Clement of Alexandria, c. 190
Clement of Alexandria is often referenced as a teacher who believed in universal salvation. You will have to determine that for yourself based on the following quotes. If I am leaving out anything important from Clement, please let me know.
Look to the threatening! Look to the exhortation! Look to the punishment! Why ... should we any longer change grace into wrath, and not receive the word with open ears and entertain God as a guest in pure spirits? For great is the grace of His promise, "if today we hear His voice." ...
For the today signifies eternity. ...
Rightly, then, to those that have believed and obey, grace will superabound, while with those that have been unbelieving, and err in heart, and have not known the Lord’s ways ... God is incensed, and those he threatens. (Exhortation to the Heathen 9)
Oh, the prodigious folly of being ashamed of the Lord! He offers freedom, you flee into bondage; he bestows salvation, you sink down into destruction; he confers everlasting life, you wait for punishment and prefer the fire which the Lord "has prepared for the devil and his angels." (Exhortation to the Heathen 9)
And you know not that, of all truths, this is the truest, that the good and godly shall obtain the good reward, inasmuch as they held goodness in high esteem. An the other hand, the wicked shall receive appropriate punishment.
For the author of evil, torment has been prepared; and so the prophet Zecharias threatens him: "He that has chosen Jerusalem rebuke you ..." What an infatuated desire, then, for voluntary death is this, rooted in men’s minds! Why do they flee to this fatal brand, with which they shall be burned, when it is within their power to live nobly according to God ... ?" For God bestows life freely; but evil custom, after our departure from this world, brings on the sinner unavailing remorse with punishment. (Exhortation to the Heathen 10)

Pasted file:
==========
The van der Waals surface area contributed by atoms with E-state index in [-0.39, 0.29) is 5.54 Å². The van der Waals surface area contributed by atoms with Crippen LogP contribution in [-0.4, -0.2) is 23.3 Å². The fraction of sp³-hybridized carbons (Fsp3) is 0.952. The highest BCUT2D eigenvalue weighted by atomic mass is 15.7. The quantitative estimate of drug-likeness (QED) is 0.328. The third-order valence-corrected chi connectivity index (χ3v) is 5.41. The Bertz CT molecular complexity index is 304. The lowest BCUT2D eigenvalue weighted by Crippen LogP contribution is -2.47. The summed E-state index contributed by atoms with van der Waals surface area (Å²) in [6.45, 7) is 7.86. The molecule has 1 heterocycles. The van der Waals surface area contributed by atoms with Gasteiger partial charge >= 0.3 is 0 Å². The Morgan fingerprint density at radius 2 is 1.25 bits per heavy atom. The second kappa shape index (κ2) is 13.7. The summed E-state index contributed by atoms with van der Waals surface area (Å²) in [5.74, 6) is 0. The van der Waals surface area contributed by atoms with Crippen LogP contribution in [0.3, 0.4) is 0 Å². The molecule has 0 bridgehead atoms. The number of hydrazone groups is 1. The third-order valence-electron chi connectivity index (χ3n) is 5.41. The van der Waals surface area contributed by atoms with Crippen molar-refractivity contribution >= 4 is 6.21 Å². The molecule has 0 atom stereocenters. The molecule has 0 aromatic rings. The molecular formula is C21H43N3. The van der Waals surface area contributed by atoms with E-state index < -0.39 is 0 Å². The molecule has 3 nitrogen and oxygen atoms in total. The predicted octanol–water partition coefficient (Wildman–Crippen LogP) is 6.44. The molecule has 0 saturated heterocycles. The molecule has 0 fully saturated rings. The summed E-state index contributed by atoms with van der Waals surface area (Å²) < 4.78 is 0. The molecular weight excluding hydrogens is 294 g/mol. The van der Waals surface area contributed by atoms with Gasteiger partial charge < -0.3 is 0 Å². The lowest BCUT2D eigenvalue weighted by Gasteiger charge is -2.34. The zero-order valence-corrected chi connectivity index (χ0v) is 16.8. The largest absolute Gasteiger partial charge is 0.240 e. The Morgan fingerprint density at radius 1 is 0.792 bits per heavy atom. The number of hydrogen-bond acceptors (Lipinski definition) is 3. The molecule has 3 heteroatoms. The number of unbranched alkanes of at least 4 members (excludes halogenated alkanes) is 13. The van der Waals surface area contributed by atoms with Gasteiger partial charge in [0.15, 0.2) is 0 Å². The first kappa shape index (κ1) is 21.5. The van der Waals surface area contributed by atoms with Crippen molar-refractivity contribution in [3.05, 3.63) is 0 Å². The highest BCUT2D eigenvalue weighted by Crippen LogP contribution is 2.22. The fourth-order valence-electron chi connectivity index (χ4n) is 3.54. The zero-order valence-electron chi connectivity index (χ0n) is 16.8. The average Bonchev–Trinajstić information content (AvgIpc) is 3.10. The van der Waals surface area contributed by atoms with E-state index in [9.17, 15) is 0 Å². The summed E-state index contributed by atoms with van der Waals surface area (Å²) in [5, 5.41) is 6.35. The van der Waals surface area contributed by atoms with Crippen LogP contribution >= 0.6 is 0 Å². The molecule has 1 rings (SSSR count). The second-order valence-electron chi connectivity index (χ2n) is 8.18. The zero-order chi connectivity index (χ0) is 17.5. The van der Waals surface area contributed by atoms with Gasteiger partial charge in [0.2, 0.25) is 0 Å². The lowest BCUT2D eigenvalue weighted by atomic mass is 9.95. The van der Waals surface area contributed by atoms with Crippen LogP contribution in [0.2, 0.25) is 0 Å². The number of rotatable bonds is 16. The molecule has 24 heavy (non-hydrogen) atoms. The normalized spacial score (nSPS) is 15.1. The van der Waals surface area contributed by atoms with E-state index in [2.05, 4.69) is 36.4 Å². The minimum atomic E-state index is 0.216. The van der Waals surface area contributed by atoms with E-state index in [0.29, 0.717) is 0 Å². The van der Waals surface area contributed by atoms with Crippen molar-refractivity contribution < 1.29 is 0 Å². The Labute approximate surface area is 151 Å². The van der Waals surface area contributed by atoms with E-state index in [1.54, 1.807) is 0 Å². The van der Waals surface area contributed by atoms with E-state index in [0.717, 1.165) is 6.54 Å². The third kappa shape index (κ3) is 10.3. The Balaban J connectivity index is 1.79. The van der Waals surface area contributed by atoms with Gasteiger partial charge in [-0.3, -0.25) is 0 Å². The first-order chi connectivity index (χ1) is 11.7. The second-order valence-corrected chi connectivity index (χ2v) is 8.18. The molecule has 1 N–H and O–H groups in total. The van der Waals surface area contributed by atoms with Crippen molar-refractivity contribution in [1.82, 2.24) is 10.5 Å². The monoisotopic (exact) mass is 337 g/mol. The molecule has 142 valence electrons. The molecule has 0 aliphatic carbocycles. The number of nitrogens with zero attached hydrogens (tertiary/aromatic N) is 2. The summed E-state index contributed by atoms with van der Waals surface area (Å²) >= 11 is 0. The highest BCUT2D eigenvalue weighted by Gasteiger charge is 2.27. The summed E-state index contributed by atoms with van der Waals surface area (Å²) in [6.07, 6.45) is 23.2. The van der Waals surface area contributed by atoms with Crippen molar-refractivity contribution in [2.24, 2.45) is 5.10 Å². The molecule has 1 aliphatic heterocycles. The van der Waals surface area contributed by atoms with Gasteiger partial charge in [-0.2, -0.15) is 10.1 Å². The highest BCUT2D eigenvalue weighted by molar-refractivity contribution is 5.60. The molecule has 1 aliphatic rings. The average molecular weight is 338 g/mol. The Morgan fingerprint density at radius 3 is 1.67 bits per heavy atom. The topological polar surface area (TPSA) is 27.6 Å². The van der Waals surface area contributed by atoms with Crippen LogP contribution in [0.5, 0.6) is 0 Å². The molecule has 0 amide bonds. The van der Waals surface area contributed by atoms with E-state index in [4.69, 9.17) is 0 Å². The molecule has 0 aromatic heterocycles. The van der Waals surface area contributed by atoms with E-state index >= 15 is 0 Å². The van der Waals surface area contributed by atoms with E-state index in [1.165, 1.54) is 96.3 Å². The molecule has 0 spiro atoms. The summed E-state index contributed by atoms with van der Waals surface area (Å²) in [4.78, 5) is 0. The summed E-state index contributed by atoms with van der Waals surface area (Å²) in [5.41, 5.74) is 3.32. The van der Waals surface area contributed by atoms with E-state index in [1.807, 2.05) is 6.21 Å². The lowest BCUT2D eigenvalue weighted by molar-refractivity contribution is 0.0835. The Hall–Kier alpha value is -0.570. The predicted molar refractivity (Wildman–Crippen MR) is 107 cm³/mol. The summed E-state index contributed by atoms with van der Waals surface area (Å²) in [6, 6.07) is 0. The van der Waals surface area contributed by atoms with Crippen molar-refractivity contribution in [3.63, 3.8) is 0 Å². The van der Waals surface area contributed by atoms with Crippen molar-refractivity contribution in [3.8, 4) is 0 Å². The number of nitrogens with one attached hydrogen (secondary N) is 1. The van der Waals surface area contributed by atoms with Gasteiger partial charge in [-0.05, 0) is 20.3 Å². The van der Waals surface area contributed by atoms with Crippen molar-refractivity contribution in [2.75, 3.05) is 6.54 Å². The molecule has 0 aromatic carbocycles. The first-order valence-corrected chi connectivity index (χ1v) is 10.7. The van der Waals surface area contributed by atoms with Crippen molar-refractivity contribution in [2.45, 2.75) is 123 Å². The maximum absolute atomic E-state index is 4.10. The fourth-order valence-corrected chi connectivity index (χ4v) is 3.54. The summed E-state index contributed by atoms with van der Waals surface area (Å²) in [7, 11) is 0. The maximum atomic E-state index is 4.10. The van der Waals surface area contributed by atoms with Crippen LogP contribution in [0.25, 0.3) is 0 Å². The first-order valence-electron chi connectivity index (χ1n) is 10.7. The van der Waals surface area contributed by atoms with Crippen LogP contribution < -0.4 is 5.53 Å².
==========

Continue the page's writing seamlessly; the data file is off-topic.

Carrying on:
And, on the other hand, He is in no respect whatever the cause of evil. For all things are arranged with a view to the salvation of the universe by the Lord of the universe, both generally and particularly. It is then the function of the righteousness of salvation to improve everything as far as practicable. For even minor matters are arranged with a view to the salvation of that which is better, and for an abode suitable for people’s character. Now everything that is virtuous changes for the better; having as the proper cause of change the free choice of knowledge, which the soul has in its own power. But necessary corrections, through the goodness of the great overseeing Judge, both by the attendant angels, and by various acts of anticipative judgment, and by the perfect judgment, compel egregious sinners to repent. (Miscellanies, VII:2)